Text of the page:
The very rich, F. Scott Fitzgerald famously wrote, “are different from you and me.” Their wealth makes them “cynical where we are trustful,” and makes them think “they are better than we are.” If these words ring true today, perhaps it is because when they were written, in 1926, inequality in the United States had reached heights comparable to today.
During much of the intervening period, between the end of World War II and the 1980s, inequality in the advanced countries was moderate. The gap between the super-rich and the rest of society seemed less colossal – not just in terms of income and wealth, but also in terms of attachments and social purpose. The rich had more money, of course, but they somehow still seemed part of the same society as the poor, recognizing that geography and citizenship made them share a common fate.
As the University of Michigan’s Mark Mizruchi points out in a recent book, the American corporate elite in the postwar era had “an ethic of civic responsibility and enlightened self-interest.” They cooperated with trade unions and favored a strong government role in regulating and stabilizing markets. They understood the need for taxes to pay for important public goods such as the interstate highway and safety nets for the poor and elderly.
Business elites were not any less politically powerful back then. But they used their influence to advance an agenda that was broadly in the national interest.
By contrast, today’s super-rich are “moaning moguls,” to use James Surowiecki’s evocative term. Exhibit A for Surowiecki is Stephen Schwarzman, the chairman and CEO of the private equity firm the Blackstone Group, whose wealth now exceeds $10 billion.
Schwarzman acts as if “he’s beset by a meddlesome, tax-happy government and a whiny, envious populace.” He has suggested that “it might be good to raise income taxes on the poor so they had ‘skin in the game,’ and that proposals to repeal the carried-interest tax loophole – from which he personally benefits – were akin to the German invasion of Poland.” Other examples from Surowiecki: “the venture capitalist Tom Perkins and Kenneth Langone, the co-founder of Home Depot, both compared populist attacks on the wealthy to the Nazis’ attacks on the Jews.”
Surowiecki thinks that the change in attitudes has much to do with globalization. Large American corporations and banks now roam the globe freely, and are no longer so dependent on the US consumer. The health of the American middle class is of little interest to them these days. Moreover, Surowiecki argues, socialism has gone by the wayside, and there is no need to coopt the working class anymore.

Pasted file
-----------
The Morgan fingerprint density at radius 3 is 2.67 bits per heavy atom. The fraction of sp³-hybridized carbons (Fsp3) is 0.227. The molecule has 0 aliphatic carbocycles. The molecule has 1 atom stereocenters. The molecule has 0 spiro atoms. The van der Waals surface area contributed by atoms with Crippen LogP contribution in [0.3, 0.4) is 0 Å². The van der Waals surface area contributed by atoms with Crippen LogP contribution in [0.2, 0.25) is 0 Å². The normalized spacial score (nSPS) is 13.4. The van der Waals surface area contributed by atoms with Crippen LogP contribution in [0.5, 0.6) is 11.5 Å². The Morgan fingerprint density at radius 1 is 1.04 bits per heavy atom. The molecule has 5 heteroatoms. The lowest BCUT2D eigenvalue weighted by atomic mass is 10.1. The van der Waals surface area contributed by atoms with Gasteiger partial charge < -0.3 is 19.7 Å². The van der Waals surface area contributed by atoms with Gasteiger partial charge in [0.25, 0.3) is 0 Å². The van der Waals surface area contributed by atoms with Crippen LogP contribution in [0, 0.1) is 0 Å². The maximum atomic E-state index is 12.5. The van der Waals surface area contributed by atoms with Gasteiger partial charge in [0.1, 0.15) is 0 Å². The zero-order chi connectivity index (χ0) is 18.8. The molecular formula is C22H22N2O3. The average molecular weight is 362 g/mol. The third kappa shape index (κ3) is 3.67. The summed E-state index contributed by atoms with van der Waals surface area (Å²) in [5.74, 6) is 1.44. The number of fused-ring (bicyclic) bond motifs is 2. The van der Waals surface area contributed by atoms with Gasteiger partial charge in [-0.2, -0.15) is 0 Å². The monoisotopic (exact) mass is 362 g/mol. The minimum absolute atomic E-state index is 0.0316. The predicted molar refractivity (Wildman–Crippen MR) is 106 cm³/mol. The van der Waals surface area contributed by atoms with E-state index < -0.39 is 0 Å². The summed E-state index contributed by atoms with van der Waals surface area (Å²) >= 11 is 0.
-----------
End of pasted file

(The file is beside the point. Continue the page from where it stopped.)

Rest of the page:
Yet if corporate moguls think that they no longer need to rely on their national governments, they are making a huge mistake. The reality is that the stability and openness of the markets that produce their wealth have never depended more on government action.
In periods of relative calm, governments’ role in writing and upholding the rules by which markets function can become obscured. It may seem as if markets are on autopilot, with governments an inconvenience that is best avoided.
But when economic storm clouds gather on the horizon, everyone seeks shelter under their home government’s cover. It is then that the ties that bind large corporations to their native soil are fully revealed. As former Bank of England Governor Mervyn King aptly put it in the context of finance, “global banks are global in life, but national in death.”
Consider how the US government stepped in to ensure financial and economic stability during the global financial crisis of 2008-2009. If the government had not bailed out large banks, the insurance giant AIG, and the auto industry, and if the Federal Reserve had not flooded the economy with liquidity, the wealth of the super-rich would have taken a severe blow. Many argued that the government should have focused on rescuing homeowners; instead, the government chose to support the banks – a policy from which the financial elite benefited the most.
Even in normal times, the super-rich depend on government support and action. It is largely the government that has financed the fundamental research that produced the information-technology revolution and the firms (such as Apple and Microsoft) that it has spawned.
It is the government that enacts and enforces the copyright, patent, and trademark laws that protect intellectual property rights, guaranteeing successful innovators a steady stream of monopoly profits. It is the government that subsidizes the higher-education institutions that train the skilled work force. It is the government that negotiates trade agreements with other countries to ensure that domestic firms gain access to foreign markets.
If the super-rich believe that they are no longer part of society and have little need of government, it is not because this belief corresponds to objective reality. It is because the prevailing story line of our time portrays markets as self-standing entities that run on their own fuel. This is a narrative that afflicts all segments of society, the middle class no less than the rich.
There is no reason to expect that the super-rich will act less selfishly than any other group. But it is not so much their self-interest that stands in the way of greater equality and social inclusion. The more significant roadblock is the missing recognition that markets cannot produce prosperity for long – for anyone – unless they are backed by healthy societies and good governance.
Dani Rodrik, professor of international political economy at Harvard University’s John F Kennedy School of Government, is president of the International Economic Association and author of Straight Talk on Trade: Ideas for a Sane World Economy (Princeton University Press).